Student campaign pushes for CSU clean-energy use

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To help reduce pollution and fight the effects of global warming, the Renew CSU student campaign urges the CSU system to use efficient, innovative clean energy and sustainable building technologies.

For a year and a half, the student campaign has been dedicated to getting the entire system to operate under a clean energy policy, said Josh Lynch, organizer for Green Peace.

“The CSU Board’s response has been very slow, and (the) Cal States have delayed action at a time when California is moving forward,” Lynch said.

Gov. Arnold Schwarzenegger’s Environmental Policy Agenda requires that 20 percent of all electricity come from renewable energy sources by 2010, Lynch said.

Since CSU campuses currently use energy from coal, nuclear power and gas, 99.8 percent is dirty energy taken from nuclear and other power plants in Arizona, said Shakti Maisen, Renew CSU organizer.

“It’s hugely polluting with mercury, and contributes to global warming,” Maisen said. “CSUs are one of the biggest systems, and we still haven’t adopted a system or policy of clean energy.”

The Renew CSU campaign suggests that CSU campuses install 11.5 megawatts of solar panels across CSU campuses, commit to 25 percent of clean energy usage by 2014, instate environmentally-friendly building standards for all new and renovated buildings, and meet a goal of 20 percent less energy use per student by 2014, Lynch said.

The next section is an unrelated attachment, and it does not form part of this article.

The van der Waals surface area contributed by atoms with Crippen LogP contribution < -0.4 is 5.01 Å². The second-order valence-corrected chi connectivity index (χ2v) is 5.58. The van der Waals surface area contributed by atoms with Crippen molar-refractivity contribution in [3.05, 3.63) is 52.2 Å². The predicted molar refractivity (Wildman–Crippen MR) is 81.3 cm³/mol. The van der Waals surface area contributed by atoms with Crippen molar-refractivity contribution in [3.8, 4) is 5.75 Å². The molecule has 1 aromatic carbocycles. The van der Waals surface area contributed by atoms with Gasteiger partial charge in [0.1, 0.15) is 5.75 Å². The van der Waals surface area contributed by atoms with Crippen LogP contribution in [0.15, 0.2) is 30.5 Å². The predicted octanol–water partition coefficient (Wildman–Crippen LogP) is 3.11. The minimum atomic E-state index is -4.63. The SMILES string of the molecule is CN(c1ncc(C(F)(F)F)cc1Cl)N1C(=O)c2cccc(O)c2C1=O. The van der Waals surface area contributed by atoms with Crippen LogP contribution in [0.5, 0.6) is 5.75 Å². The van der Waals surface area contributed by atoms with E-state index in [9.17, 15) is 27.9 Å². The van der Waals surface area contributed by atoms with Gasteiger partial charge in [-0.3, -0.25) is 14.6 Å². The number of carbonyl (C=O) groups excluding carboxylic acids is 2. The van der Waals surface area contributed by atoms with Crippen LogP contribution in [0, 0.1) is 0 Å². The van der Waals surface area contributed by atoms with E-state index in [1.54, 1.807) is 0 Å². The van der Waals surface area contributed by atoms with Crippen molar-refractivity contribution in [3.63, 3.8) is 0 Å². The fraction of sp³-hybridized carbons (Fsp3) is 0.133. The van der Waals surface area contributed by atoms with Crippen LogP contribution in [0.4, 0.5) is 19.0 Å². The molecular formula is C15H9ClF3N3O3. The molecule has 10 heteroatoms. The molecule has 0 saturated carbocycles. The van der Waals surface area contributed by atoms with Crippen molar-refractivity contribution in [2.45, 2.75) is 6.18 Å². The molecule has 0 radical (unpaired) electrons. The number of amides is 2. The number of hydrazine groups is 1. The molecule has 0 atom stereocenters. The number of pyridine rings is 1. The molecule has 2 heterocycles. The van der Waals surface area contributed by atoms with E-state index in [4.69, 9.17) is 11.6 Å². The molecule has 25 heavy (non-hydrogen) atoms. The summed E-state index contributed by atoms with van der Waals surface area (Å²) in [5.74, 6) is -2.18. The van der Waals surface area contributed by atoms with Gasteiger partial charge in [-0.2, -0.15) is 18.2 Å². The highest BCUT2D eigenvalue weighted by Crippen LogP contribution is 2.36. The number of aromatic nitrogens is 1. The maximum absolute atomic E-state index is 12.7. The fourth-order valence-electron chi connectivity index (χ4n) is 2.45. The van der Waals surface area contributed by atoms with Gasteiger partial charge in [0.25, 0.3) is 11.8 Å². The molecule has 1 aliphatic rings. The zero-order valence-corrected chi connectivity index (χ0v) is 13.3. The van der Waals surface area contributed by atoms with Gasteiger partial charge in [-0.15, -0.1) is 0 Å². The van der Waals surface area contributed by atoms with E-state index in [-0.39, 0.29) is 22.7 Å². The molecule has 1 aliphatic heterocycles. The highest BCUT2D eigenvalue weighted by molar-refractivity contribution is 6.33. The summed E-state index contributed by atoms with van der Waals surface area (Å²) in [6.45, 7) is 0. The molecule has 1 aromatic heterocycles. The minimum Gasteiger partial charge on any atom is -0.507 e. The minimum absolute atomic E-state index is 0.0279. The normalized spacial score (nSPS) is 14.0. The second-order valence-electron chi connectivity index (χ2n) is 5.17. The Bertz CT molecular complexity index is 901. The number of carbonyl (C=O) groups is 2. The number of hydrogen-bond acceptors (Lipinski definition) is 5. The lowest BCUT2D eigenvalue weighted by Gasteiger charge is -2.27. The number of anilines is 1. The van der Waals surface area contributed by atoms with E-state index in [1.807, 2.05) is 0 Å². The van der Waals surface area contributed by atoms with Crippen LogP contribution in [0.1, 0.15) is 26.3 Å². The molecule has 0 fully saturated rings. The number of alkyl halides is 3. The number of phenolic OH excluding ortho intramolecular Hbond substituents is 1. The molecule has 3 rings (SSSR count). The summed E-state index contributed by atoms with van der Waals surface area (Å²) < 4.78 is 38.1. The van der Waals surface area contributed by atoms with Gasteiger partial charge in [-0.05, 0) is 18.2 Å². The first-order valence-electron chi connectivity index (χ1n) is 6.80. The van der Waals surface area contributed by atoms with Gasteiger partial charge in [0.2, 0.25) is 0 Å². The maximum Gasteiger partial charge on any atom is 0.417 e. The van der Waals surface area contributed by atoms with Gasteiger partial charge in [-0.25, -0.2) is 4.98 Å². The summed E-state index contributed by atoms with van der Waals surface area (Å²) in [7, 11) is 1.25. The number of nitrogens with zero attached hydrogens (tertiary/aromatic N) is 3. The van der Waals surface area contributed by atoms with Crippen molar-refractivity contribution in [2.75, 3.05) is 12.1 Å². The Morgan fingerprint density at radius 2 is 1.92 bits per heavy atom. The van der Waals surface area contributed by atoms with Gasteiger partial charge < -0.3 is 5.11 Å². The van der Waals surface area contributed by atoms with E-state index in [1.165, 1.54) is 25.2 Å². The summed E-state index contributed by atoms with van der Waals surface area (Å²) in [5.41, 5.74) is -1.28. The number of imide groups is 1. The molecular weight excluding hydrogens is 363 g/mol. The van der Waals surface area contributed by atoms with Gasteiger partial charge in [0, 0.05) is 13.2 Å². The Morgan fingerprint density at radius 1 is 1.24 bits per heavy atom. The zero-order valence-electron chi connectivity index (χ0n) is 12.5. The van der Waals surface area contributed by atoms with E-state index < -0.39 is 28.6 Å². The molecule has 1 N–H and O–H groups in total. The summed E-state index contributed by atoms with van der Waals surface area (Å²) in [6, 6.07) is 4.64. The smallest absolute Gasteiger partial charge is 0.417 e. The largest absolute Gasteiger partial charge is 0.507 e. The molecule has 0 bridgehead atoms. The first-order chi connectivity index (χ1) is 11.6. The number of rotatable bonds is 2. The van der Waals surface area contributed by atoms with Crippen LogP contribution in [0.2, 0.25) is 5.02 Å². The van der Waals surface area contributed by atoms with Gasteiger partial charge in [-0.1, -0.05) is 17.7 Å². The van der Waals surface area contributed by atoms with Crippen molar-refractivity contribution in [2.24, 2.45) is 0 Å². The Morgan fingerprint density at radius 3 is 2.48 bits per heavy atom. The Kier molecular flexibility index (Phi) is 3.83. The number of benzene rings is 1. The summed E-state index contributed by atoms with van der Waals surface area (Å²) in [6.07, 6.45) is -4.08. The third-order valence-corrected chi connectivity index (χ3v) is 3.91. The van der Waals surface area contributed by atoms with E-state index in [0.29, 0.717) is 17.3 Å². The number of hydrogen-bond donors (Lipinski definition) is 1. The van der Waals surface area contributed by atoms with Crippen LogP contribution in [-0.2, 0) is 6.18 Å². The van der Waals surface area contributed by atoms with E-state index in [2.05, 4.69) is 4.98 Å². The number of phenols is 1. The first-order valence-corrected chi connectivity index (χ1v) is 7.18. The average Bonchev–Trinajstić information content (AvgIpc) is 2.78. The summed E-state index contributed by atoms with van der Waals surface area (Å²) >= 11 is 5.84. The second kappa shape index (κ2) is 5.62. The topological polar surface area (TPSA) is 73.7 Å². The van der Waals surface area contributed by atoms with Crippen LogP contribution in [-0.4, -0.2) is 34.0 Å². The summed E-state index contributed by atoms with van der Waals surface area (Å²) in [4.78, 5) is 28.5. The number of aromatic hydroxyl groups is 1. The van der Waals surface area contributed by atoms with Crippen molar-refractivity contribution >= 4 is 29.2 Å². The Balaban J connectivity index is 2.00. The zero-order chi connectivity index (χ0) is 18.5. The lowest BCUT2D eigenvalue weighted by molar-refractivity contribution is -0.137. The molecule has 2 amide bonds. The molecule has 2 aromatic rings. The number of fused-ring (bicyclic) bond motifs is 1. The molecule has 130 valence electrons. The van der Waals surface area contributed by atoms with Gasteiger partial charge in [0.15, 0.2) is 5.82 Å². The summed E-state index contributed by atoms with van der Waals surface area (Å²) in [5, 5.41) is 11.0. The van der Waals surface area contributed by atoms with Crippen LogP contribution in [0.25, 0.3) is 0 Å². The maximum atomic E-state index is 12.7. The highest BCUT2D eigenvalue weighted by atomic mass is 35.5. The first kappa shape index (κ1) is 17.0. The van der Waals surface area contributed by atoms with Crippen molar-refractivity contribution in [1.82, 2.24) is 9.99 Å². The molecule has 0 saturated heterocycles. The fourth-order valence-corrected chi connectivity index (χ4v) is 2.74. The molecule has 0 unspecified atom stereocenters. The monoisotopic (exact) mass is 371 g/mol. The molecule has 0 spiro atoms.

Although state universities are using 15 percent less energy than in 1999, CSUs are saving energy, but not reaching their full energy-saving potential, Lynch said.

“By investing in clean energy on each campus and generating their own power, CSUs will be offsetting the dirty energy they currently use,” Lynch said. “About 44 percent of the CSUs energy comes from coal, which shortens the lives of more than 23,000 people each year throughout the United States and kills more people than drunk driving and homicides.”

Burning fossil fuels will generate carbon dioxide pollution that gets into the atmosphere and contributes to global warming, said Ali Tabidian, environmental geology professor in the Department of Geological Sciences.

“Coal has sulfur, and when it burns, one of the bad gases is sulfur dioxide, which combines with rain, kills plants and contributes to corrosion,” Tabidian said.

Alternative sources include solar, wind, geothermal and hydropower sources, which tend to be much more expensive than coal or crude oil, Tabidian said.

As oil costs continue to rise, using solar panels can be efficient for universities, Maisen said.

While there are 23 CSU campuses, less than half are using renewable or clean energy, Maisen said.

“Since most of the CSU campuses, including Northridge, have a Renew CSU group, the biggest thing right now is for students to ask their presidents to consider options for solar panels and renewable energy on their campus(es),” Lynch said.

CSUN currently has 3,000 solar panels, and is expected to save the university more than $50,000 annually in energy costs, while at the same time contributing to a cleaner environment.

“CSUN is already doing a lot of good stuff, but we want all the other campuses to do it, too,” Maisen said.